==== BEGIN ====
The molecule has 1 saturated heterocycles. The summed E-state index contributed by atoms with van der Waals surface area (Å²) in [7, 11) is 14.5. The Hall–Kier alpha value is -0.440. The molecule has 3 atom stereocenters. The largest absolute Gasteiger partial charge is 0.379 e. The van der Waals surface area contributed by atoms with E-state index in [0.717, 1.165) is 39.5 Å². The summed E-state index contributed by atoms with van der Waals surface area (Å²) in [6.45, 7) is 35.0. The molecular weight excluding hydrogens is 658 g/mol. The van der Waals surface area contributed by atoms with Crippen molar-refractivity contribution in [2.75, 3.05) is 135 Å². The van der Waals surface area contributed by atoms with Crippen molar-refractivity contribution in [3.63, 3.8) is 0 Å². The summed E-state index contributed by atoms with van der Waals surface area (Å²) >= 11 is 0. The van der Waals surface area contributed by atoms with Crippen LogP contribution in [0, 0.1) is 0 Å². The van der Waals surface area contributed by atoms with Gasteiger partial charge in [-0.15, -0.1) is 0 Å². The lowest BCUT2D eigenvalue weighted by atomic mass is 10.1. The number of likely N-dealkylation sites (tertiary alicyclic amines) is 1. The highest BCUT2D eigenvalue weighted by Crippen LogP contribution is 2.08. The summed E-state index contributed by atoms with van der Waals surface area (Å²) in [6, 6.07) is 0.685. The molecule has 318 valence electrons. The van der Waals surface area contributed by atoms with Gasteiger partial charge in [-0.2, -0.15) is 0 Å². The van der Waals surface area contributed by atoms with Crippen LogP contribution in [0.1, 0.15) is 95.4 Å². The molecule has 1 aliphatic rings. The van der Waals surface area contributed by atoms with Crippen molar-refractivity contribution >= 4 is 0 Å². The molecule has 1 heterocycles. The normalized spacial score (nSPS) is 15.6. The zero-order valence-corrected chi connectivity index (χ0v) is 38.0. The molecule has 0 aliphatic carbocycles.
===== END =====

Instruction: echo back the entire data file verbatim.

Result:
The molecule has 1 saturated heterocycles. The summed E-state index contributed by atoms with van der Waals surface area (Å²) in [7, 11) is 14.5. The Hall–Kier alpha value is -0.440. The molecule has 3 atom stereocenters. The largest absolute Gasteiger partial charge is 0.379 e. The van der Waals surface area contributed by atoms with E-state index in [0.717, 1.165) is 39.5 Å². The summed E-state index contributed by atoms with van der Waals surface area (Å²) in [6.45, 7) is 35.0. The molecular weight excluding hydrogens is 658 g/mol. The van der Waals surface area contributed by atoms with Crippen molar-refractivity contribution in [2.75, 3.05) is 135 Å². The van der Waals surface area contributed by atoms with Crippen molar-refractivity contribution in [3.63, 3.8) is 0 Å². The summed E-state index contributed by atoms with van der Waals surface area (Å²) >= 11 is 0. The van der Waals surface area contributed by atoms with Crippen LogP contribution in [0, 0.1) is 0 Å². The van der Waals surface area contributed by atoms with Gasteiger partial charge in [-0.15, -0.1) is 0 Å². The lowest BCUT2D eigenvalue weighted by atomic mass is 10.1. The number of likely N-dealkylation sites (tertiary alicyclic amines) is 1. The highest BCUT2D eigenvalue weighted by Crippen LogP contribution is 2.08. The summed E-state index contributed by atoms with van der Waals surface area (Å²) in [6, 6.07) is 0.685. The molecule has 318 valence electrons. The van der Waals surface area contributed by atoms with Gasteiger partial charge in [-0.2, -0.15) is 0 Å². The van der Waals surface area contributed by atoms with Crippen LogP contribution in [0.1, 0.15) is 95.4 Å². The molecule has 1 aliphatic rings. The van der Waals surface area contributed by atoms with Crippen molar-refractivity contribution >= 4 is 0 Å². The molecule has 1 heterocycles. The normalized spacial score (nSPS) is 15.6. The zero-order valence-corrected chi connectivity index (χ0v) is 38.0. The molecule has 0 aliphatic carbocycles.